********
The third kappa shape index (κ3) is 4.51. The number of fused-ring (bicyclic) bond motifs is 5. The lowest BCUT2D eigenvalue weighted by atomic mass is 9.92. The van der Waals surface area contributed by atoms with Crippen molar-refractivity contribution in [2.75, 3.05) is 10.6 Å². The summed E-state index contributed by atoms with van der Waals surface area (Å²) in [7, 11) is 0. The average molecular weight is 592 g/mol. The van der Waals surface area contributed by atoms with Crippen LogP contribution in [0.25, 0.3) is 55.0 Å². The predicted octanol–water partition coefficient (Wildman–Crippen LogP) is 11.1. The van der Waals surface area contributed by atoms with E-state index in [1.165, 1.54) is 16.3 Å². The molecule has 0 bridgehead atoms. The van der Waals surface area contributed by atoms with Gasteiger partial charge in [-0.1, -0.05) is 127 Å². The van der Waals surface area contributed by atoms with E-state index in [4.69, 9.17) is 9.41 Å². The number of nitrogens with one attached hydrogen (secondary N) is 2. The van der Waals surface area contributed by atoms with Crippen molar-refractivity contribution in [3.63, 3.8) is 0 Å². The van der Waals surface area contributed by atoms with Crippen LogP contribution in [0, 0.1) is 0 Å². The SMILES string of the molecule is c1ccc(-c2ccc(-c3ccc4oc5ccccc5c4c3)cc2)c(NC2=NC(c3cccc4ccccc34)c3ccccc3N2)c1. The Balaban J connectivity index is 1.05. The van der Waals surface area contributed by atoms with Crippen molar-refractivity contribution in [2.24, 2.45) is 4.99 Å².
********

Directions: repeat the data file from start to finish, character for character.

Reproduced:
The third kappa shape index (κ3) is 4.51. The number of fused-ring (bicyclic) bond motifs is 5. The lowest BCUT2D eigenvalue weighted by atomic mass is 9.92. The van der Waals surface area contributed by atoms with Crippen molar-refractivity contribution in [2.75, 3.05) is 10.6 Å². The summed E-state index contributed by atoms with van der Waals surface area (Å²) in [7, 11) is 0. The average molecular weight is 592 g/mol. The van der Waals surface area contributed by atoms with Crippen LogP contribution in [0.25, 0.3) is 55.0 Å². The predicted octanol–water partition coefficient (Wildman–Crippen LogP) is 11.1. The van der Waals surface area contributed by atoms with E-state index in [1.165, 1.54) is 16.3 Å². The molecule has 0 bridgehead atoms. The van der Waals surface area contributed by atoms with Gasteiger partial charge in [-0.1, -0.05) is 127 Å². The van der Waals surface area contributed by atoms with E-state index in [4.69, 9.17) is 9.41 Å². The number of nitrogens with one attached hydrogen (secondary N) is 2. The van der Waals surface area contributed by atoms with Crippen molar-refractivity contribution in [3.63, 3.8) is 0 Å². The van der Waals surface area contributed by atoms with Crippen LogP contribution in [0, 0.1) is 0 Å². The SMILES string of the molecule is c1ccc(-c2ccc(-c3ccc4oc5ccccc5c4c3)cc2)c(NC2=NC(c3cccc4ccccc34)c3ccccc3N2)c1. The Balaban J connectivity index is 1.05. The van der Waals surface area contributed by atoms with Crippen molar-refractivity contribution in [2.24, 2.45) is 4.99 Å².